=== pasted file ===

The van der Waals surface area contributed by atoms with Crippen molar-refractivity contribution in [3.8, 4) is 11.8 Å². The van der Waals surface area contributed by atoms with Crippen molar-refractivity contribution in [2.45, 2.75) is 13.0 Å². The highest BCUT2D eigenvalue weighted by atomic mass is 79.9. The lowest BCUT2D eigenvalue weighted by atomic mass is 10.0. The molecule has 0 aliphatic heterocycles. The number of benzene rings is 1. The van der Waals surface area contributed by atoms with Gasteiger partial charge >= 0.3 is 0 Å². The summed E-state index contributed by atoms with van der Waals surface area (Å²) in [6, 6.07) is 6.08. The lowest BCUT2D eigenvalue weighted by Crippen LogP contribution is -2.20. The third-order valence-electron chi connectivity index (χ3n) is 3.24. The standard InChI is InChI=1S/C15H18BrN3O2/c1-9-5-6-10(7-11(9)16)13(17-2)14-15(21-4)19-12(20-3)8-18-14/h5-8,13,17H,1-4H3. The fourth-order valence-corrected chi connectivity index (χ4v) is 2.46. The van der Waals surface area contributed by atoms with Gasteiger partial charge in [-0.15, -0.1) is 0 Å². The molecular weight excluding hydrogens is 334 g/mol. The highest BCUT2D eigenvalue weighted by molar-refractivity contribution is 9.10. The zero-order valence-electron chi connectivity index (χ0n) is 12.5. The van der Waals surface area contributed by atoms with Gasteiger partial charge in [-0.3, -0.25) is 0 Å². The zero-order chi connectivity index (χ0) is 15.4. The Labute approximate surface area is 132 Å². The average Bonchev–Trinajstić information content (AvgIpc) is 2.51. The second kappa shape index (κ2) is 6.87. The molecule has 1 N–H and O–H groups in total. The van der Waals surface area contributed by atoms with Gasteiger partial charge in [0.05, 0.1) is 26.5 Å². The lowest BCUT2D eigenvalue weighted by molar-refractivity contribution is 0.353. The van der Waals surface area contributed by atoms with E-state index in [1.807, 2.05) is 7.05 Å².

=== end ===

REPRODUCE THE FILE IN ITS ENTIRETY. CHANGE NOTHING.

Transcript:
The van der Waals surface area contributed by atoms with Crippen molar-refractivity contribution in [3.8, 4) is 11.8 Å². The van der Waals surface area contributed by atoms with Crippen molar-refractivity contribution in [2.45, 2.75) is 13.0 Å². The highest BCUT2D eigenvalue weighted by atomic mass is 79.9. The lowest BCUT2D eigenvalue weighted by atomic mass is 10.0. The molecule has 0 aliphatic heterocycles. The number of benzene rings is 1. The van der Waals surface area contributed by atoms with Gasteiger partial charge >= 0.3 is 0 Å². The summed E-state index contributed by atoms with van der Waals surface area (Å²) in [6, 6.07) is 6.08. The lowest BCUT2D eigenvalue weighted by Crippen LogP contribution is -2.20. The third-order valence-electron chi connectivity index (χ3n) is 3.24. The standard InChI is InChI=1S/C15H18BrN3O2/c1-9-5-6-10(7-11(9)16)13(17-2)14-15(21-4)19-12(20-3)8-18-14/h5-8,13,17H,1-4H3. The fourth-order valence-corrected chi connectivity index (χ4v) is 2.46. The van der Waals surface area contributed by atoms with Gasteiger partial charge in [-0.15, -0.1) is 0 Å². The molecular weight excluding hydrogens is 334 g/mol. The highest BCUT2D eigenvalue weighted by molar-refractivity contribution is 9.10. The zero-order valence-electron chi connectivity index (χ0n) is 12.5. The van der Waals surface area contributed by atoms with Gasteiger partial charge in [-0.3, -0.25) is 0 Å². The zero-order chi connectivity index (χ0) is 15.4. The Labute approximate surface area is 132 Å². The average Bonchev–Trinajstić information content (AvgIpc) is 2.51. The second kappa shape index (κ2) is 6.87. The molecule has 1 N–H and O–H groups in total. The van der Waals surface area contributed by atoms with Gasteiger partial charge in [0.05, 0.1) is 26.5 Å². The lowest BCUT2D eigenvalue weighted by molar-refractivity contribution is 0.353. The van der Waals surface area contributed by atoms with E-state index in [1.807, 2.05) is 7.05 Å².